Many habits are just that, habits. Practices or mindsets we engage in reflexively, without thinking twice.
Habits can be productive, counterproductive or both. For example, a mindset habit of “finish what you start” may be incredibly effective at work, but less effective at home. Especially if you’re trying to resolve a sticky issue. In this case, it may be wiser to do away with a “race to the finish line” approach, and instead exercise a little patience and willingness to engage in ongoing conversations.
Whether you want to shed an old habit or cultivate a new one, it’s important to first look into your life to see how your current habits are serving you.
Mindfulness as a Defogger
Mindfulness can be a useful ally to help you objectively look at, and ultimately change, habits. You see, one of the first things people gain through a regular practice of mindfulness is awareness, or an ability to clearly see what they’re doing while they’re doing it.
Sound easy? For the next two minutes, do nothing other than read this article. Did you notice your mind wandering? An urge to open another web browser? Read an incoming text message? I won’t take it personal, and neither should you. This is simply the nature of our minds! It doesn’t help that we live and work in environments that have trained us to be twelve places at once. Continuous partial attention, anyone?
At any rate, when we begin to focus and steady our minds through a mindfulness practice, we may notice ourselves engaging in habits that no longer serve us. For example, you may discover that automatically saying yes to people when they ask for a helping hand actually compromises your health. Or you may see that the practice of turning on the television and eating an indulgent snack after work is not driven by hunger or interest, but habit. You may even notice yourself buying in to an old mindset habit that’s no longer true or relevant, such as, “I can’t work with this type of person.”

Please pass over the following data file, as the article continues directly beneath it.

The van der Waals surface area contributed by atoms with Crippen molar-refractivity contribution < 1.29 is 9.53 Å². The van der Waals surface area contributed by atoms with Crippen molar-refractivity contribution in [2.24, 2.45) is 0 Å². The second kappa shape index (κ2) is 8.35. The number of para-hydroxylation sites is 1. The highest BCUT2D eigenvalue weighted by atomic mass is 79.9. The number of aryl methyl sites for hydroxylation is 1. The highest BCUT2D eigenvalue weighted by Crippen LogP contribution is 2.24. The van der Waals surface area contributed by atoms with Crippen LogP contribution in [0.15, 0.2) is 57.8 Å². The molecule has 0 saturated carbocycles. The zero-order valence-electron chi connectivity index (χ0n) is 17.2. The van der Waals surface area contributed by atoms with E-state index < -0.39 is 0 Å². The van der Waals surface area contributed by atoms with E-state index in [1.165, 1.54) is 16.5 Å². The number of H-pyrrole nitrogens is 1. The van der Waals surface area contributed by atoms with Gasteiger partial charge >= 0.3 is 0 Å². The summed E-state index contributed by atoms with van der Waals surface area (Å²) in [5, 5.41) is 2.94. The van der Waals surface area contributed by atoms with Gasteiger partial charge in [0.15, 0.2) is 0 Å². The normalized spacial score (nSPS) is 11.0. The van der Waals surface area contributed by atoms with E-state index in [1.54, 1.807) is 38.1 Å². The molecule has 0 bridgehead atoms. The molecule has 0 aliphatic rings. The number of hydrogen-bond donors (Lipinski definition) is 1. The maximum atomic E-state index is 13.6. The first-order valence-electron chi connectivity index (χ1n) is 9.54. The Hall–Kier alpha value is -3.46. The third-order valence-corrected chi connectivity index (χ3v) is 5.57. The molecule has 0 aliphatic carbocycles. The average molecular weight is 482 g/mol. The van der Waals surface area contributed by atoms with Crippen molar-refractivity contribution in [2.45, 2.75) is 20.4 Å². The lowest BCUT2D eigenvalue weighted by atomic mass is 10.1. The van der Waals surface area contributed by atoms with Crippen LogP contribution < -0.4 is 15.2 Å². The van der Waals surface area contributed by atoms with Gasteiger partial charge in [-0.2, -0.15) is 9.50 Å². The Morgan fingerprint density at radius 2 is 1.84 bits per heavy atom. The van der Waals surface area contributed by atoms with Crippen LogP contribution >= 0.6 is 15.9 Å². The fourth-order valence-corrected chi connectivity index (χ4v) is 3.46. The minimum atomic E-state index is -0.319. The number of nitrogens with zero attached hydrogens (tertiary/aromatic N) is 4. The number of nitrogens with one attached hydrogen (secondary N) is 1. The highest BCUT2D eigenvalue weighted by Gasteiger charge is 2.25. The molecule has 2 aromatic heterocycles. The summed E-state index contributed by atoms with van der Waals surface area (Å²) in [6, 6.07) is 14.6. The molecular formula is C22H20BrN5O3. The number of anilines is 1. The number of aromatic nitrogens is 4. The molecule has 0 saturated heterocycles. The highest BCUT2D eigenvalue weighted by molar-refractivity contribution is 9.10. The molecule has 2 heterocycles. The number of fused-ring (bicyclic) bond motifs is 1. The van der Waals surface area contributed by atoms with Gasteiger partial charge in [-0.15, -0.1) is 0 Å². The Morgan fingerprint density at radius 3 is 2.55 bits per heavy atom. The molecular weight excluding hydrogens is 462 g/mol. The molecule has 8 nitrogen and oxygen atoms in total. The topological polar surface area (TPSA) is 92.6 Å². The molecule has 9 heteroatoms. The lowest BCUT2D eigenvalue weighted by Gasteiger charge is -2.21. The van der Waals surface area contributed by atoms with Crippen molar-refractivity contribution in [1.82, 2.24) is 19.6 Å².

Don’t Underestimate the Power of Awareness
The moment you see yourself engaging in a counterproductive habit is the moment you can choose to do something different. Or as the saying goes, “When you perceive the malady, the cure is close at hand.” Discovering how crummy and intolerable it feels to automatically say yes to people’s requests enables you to respond with greater thoughtfulness and self-regard.
Mindfulness can be hard work from the standpoint of seeing a reality that is sometimes incongruent with how you wished you had been living your life all along. Yet, this willingness to recognize strong conditioned impulses with curiosity and kindness sets the stage for the formation of new habits.
As Hafiz has said, “If habits are human nature, why not cultivate those that mint gold?” Where we focus our attention ultimately determines what we cultivate. We have an enormous opportunity to train our minds – and hearts – to live in accordance with habits that support greater health and wellbeing. The power lies in first seeing you are in the driver’s seat. Only then can you journey down a path that will mint gold.